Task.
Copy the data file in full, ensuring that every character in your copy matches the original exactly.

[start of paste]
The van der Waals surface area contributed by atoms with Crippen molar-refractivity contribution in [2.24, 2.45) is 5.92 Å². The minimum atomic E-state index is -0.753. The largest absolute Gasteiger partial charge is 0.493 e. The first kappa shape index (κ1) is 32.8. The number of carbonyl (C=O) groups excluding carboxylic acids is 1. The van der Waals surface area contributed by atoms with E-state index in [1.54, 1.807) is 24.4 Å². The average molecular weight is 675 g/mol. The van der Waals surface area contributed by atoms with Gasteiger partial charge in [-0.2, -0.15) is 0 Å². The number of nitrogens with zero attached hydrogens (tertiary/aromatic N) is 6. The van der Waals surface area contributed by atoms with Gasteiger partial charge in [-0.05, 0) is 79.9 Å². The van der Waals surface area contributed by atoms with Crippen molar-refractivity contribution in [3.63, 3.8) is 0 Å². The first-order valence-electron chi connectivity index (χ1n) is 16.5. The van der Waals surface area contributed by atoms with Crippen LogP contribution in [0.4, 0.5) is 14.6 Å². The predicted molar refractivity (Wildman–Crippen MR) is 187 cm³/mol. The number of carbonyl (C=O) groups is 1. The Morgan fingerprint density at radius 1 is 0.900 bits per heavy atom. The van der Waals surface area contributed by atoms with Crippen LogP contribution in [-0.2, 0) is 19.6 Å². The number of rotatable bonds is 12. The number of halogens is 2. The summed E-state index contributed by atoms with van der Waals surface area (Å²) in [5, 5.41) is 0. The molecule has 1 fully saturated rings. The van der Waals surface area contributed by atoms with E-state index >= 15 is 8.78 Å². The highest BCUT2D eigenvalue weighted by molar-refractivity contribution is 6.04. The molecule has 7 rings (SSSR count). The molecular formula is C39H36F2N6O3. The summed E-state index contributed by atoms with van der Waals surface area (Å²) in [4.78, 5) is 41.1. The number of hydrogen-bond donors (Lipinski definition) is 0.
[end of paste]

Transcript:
The van der Waals surface area contributed by atoms with Crippen molar-refractivity contribution in [2.24, 2.45) is 5.92 Å². The minimum atomic E-state index is -0.753. The largest absolute Gasteiger partial charge is 0.493 e. The first kappa shape index (κ1) is 32.8. The number of carbonyl (C=O) groups excluding carboxylic acids is 1. The van der Waals surface area contributed by atoms with E-state index in [1.54, 1.807) is 24.4 Å². The average molecular weight is 675 g/mol. The van der Waals surface area contributed by atoms with Gasteiger partial charge in [-0.2, -0.15) is 0 Å². The number of nitrogens with zero attached hydrogens (tertiary/aromatic N) is 6. The van der Waals surface area contributed by atoms with Gasteiger partial charge in [-0.05, 0) is 79.9 Å². The van der Waals surface area contributed by atoms with Crippen molar-refractivity contribution in [3.63, 3.8) is 0 Å². The first-order valence-electron chi connectivity index (χ1n) is 16.5. The van der Waals surface area contributed by atoms with Crippen LogP contribution in [0.4, 0.5) is 14.6 Å². The predicted molar refractivity (Wildman–Crippen MR) is 187 cm³/mol. The number of carbonyl (C=O) groups is 1. The Morgan fingerprint density at radius 1 is 0.900 bits per heavy atom. The van der Waals surface area contributed by atoms with Crippen LogP contribution in [-0.2, 0) is 19.6 Å². The number of rotatable bonds is 12. The number of halogens is 2. The summed E-state index contributed by atoms with van der Waals surface area (Å²) in [5, 5.41) is 0. The molecule has 1 fully saturated rings. The van der Waals surface area contributed by atoms with E-state index >= 15 is 8.78 Å². The highest BCUT2D eigenvalue weighted by molar-refractivity contribution is 6.04. The molecule has 7 rings (SSSR count). The molecular formula is C39H36F2N6O3. The summed E-state index contributed by atoms with van der Waals surface area (Å²) in [4.78, 5) is 41.1. The number of hydrogen-bond donors (Lipinski definition) is 0.